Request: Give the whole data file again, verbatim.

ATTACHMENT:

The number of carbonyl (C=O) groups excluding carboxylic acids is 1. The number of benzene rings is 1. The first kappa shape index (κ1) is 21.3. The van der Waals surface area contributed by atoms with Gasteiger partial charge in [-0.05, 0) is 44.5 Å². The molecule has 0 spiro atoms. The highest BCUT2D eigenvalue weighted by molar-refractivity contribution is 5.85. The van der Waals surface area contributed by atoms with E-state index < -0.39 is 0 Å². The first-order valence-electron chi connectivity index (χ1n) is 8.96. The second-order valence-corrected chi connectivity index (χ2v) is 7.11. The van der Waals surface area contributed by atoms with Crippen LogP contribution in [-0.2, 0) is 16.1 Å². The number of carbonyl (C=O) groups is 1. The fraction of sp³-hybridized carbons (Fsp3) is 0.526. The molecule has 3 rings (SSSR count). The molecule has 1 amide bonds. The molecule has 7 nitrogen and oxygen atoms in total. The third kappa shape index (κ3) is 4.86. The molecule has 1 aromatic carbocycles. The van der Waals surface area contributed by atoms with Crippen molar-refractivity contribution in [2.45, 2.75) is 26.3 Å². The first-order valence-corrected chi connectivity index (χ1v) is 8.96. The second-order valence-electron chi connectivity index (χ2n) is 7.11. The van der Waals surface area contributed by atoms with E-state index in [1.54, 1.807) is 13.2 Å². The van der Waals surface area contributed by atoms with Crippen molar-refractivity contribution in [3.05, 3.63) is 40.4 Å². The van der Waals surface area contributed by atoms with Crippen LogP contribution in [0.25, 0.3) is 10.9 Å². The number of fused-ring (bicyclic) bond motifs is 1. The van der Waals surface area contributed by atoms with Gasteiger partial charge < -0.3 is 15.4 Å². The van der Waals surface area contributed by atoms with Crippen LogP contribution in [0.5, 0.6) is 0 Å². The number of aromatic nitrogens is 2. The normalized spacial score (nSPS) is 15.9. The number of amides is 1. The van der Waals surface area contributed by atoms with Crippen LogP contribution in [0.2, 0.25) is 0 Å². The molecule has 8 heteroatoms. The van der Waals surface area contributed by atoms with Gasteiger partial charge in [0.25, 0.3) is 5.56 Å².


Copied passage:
The number of carbonyl (C=O) groups excluding carboxylic acids is 1. The number of benzene rings is 1. The first kappa shape index (κ1) is 21.3. The van der Waals surface area contributed by atoms with Gasteiger partial charge in [-0.05, 0) is 44.5 Å². The molecule has 0 spiro atoms. The highest BCUT2D eigenvalue weighted by molar-refractivity contribution is 5.85. The van der Waals surface area contributed by atoms with E-state index < -0.39 is 0 Å². The first-order valence-electron chi connectivity index (χ1n) is 8.96. The second-order valence-corrected chi connectivity index (χ2v) is 7.11. The van der Waals surface area contributed by atoms with Crippen LogP contribution in [-0.2, 0) is 16.1 Å². The number of carbonyl (C=O) groups is 1. The fraction of sp³-hybridized carbons (Fsp3) is 0.526. The molecule has 3 rings (SSSR count). The molecule has 1 amide bonds. The molecule has 7 nitrogen and oxygen atoms in total. The third kappa shape index (κ3) is 4.86. The molecule has 1 aromatic carbocycles. The van der Waals surface area contributed by atoms with Crippen molar-refractivity contribution in [2.45, 2.75) is 26.3 Å². The first-order valence-corrected chi connectivity index (χ1v) is 8.96. The second-order valence-electron chi connectivity index (χ2n) is 7.11. The van der Waals surface area contributed by atoms with E-state index in [1.54, 1.807) is 13.2 Å². The van der Waals surface area contributed by atoms with Crippen molar-refractivity contribution in [3.05, 3.63) is 40.4 Å². The van der Waals surface area contributed by atoms with Crippen LogP contribution in [0.25, 0.3) is 10.9 Å². The number of fused-ring (bicyclic) bond motifs is 1. The van der Waals surface area contributed by atoms with Gasteiger partial charge < -0.3 is 15.4 Å². The van der Waals surface area contributed by atoms with Crippen LogP contribution in [0.5, 0.6) is 0 Å². The number of aromatic nitrogens is 2. The normalized spacial score (nSPS) is 15.9. The number of amides is 1. The van der Waals surface area contributed by atoms with Crippen LogP contribution in [0.2, 0.25) is 0 Å². The molecule has 8 heteroatoms. The van der Waals surface area contributed by atoms with Gasteiger partial charge in [0.25, 0.3) is 5.56 Å².